I think most of us can put our hands up and say that our children are very blessed to have more toys than they actually need and if your house is like mine, my daughter only plays with a narrow band of toys even though she insists she needs them all.
Recently I had the pleasure of helping a family, declutter the toys in their home. I felt this was a powerful process that is a common issue for us all and something I am asked about on a regular basis especially over the last month, perhaps it has something to do with the new year and fresh starts.
Here are my top tips for a good toy sort out:
- The first job is to reunite all the toys with their bits and pieces, and then putting toys with others of their kind e.g. all the My Little Ponies in one place.
- The key for children to be able to invest in meaningful play is not to be overwhelmed by choice, less is definitely more and for all toys to have a place, this is vital if you want your children to tidy up after themselves.
- It is far better to rotate the toys once every couple of months and have less out than it is to have a room full of toys that are in complete chaos and they can’t access what is there.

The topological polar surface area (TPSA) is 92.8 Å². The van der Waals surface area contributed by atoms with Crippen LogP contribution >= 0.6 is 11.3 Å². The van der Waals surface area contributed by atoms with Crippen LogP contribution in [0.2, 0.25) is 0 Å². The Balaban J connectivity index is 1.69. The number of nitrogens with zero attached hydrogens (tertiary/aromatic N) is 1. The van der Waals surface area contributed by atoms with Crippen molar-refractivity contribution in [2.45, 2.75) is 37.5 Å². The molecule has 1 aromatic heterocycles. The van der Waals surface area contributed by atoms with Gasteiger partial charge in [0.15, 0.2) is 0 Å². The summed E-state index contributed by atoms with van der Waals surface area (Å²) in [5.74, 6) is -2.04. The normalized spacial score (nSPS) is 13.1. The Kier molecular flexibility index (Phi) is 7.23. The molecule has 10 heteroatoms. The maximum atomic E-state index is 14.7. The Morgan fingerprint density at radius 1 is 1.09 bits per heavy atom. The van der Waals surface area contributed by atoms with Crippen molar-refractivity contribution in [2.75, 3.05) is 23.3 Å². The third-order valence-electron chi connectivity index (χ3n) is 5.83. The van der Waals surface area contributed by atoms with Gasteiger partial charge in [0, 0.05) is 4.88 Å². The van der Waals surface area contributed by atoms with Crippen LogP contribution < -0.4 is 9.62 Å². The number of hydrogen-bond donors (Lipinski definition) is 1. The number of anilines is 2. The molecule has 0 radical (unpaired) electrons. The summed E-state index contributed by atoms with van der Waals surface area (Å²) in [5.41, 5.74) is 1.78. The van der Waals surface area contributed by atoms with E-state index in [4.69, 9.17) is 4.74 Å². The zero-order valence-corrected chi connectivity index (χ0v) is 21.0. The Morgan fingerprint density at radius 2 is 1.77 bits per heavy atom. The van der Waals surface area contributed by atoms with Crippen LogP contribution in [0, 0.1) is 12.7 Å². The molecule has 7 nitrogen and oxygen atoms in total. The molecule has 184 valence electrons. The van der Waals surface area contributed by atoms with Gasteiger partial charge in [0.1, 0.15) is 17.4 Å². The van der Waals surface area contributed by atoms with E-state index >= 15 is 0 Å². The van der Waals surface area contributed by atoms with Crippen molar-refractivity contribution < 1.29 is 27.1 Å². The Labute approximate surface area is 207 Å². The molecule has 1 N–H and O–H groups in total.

- Use drawers, baskets, small draw string bags and plastic boxes to ensure that every toy had a place: a Playmobil box, cars in another, soft toys in a basket, can each child have a draw with a small selection of toys in that is just for them, craft in a cupboard and books all on a book shelf, dress ups in a chest with nothing on top of so they can be accessed by the children without adult intervention needed.
- All those toys that you get from fast food chains, small items that do not really have a home or a use, can be put into another basket to be sorted through on another day or put in the charity bag.
- Some toys can be put into a box and put in a cupboard to be taken out at another time.
- Other toys such as the art easel could be moved to a different room to see if this would spark a new interest in the item.
- Toys that have a single use and do not allow for open ended play and others that are perhaps too young for the children can be donated to charity or put to one side to be given to other friends or family members.
- Broken toys, notebooks full of drawings or colouring that have been long since forgotten about can either be thrown out or put into recycling.
What are your feelings towards the toys in your house?
How can you apply some of these principals to your children’s toys?
This blog post was originally written for Wharfedale Mumbler.